We saw this same phenomenon in LIMBO, with an incredibly layered attenuation system that slowly swung the volume of the boy's footsteps up and down within a 15dB window, irrespective of camera distance and entirely for this effect.

What happened there, and what'll happen with INSIDE, is that all of these subtle changes sum up to larger changes you feel, even if you can't quite put your finger on them. This is the mix as conversation with the player than some unweighted diegetic reality, broadcast out.

Again, there's no one showstopper here, it's the concert of everything working together. You start to see what five years' tuning will get you.

Listening to What?

That sounds all well and good, but the name of the talk--what exactly is the game listening to?

INSIDE's been structured so that many of its events and logic are fired and evaluated totally within the context of the audio engine, which has some really rad creative consequences I'll think out loud about in a bit. For starters, this top-down audio-driven vision required that "game time"--which is usually measured in frames, and can swing variably up and down depending on system performance--has instead been locked to Wwise's metronome.

A boy runs across a dangerous plank in a screenshot of Playdead's INSIDE.

None of this is gonna bob to the rhythm. No, you'll have to listen. [Credit: http://www.stealthybox.com/playdead-comes-inside-next-game/]

The BPM of INSIDE's soundtrack (and I use the term loosely, as none of it seems so obviously musical) is the actual beating heart of the game. You can easily envision how this would work in something like Rock Band, or 140, but INSIDE is very different from those games. It's bleak, desaturated and looks very much like it rose from the bones of LIMBO. That's another way of saying, it's not flashing note charts and neon elevators in your face--but the all-powerful thrum of its soundscape in just as much in control.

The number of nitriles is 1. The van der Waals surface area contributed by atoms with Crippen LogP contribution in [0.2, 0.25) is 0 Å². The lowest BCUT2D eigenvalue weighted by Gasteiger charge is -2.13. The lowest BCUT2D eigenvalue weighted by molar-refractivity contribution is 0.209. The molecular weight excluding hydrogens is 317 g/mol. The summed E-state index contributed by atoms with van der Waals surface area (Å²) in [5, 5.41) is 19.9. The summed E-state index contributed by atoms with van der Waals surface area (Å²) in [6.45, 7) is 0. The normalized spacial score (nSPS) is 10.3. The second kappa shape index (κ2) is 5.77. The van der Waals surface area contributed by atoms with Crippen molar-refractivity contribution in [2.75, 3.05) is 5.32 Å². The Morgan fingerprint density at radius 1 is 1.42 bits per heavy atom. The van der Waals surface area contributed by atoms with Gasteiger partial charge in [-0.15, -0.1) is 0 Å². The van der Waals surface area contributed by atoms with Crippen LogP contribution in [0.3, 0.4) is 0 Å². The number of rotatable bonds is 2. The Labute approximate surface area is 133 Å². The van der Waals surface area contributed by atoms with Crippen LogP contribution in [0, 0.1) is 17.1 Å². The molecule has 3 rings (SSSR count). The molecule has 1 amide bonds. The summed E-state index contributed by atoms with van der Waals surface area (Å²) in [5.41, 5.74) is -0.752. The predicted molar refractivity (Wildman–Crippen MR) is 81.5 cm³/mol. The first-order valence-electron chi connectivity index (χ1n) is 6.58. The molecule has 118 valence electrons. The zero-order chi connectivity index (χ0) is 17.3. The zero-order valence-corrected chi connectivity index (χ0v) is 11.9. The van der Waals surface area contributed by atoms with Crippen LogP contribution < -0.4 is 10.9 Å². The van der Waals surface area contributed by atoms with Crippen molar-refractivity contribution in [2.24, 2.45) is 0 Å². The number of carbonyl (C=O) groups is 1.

Robot Rock

Here's an example.

In one scene, the Boy is in a factory, sneaking between the rank and file of a bunch of deactivated automata. There's a conspicuous space between two of them, and as you step into it, a track-mounted security drone snaps to life from just above, latching you with a spotlight. The steady pulse of the factory swells into a rhythm; the line of machines begins to march. It's The Sorcerer's Apprentice meets Pink Floyd's "The Wall," and the player's got to keep lockstep with the beat to avoid being snicked by the drone.

[pullquote align="right"]There are no scrolling meters or anything to let you know that this is how this section needs to be played--by now, the game has taught you to listen.[/pullquote]

Four bars of a march, four bars of silence. The drones stop, you stop. The drones move, you move. Just like that.

There are no scrolling meters or anything to let you know that this is how this section needs to be played--by now, the game has taught you to listen.

(Actually, I'm wondering how the hearing-impaired are ever supposed to play this game. Or even those without some extended low-end going on in their living room, because GODDAMN this game is about the well-crafted sub.)

Here, as everywhere, the soundscape rolls straight through your horrifying understated death. If you were to start tapping your foot to the march of this level, you could keep it up until you finished. Probably beyond, actually. I think Martin mentioned that they wanted music to transition between areas as well. (Of course...)

"But, it takes a few seconds to pull the curtains back up and drop you into that robot conga line for another try. What if I respawn right in the middle of a marching part?"

Glad you asked, simulated reader!

At the point when you die, the game engine's checking the playback head over the march's Music Playlist container to evaluate how much time will have passed by the time the player's back in control after being revived.

///I don't actually code and this is why
if((Start of Don't Move Section < (Music.PlaybackLocation + RespawnTime) < End Of Don't Move Section))
    KeepPlaying!;
else
    SetSwitch.SoundEngine.AdditionalRespawnTime;

 

That looked a lot cooler when it existed only in my brain. Basically though, if the game's going to respawn you during a march, it instead segues into a two bar transition of more Don't Move soundscape that buys you some time to react. Bear in mind again that the game can know these timings intimately, because game logic time has been slaved to music time; no matter how crummy your system, the game and Wwise are in constant deterministic communication. "Hey, garbage collection's done--ready to reload. Where are we?"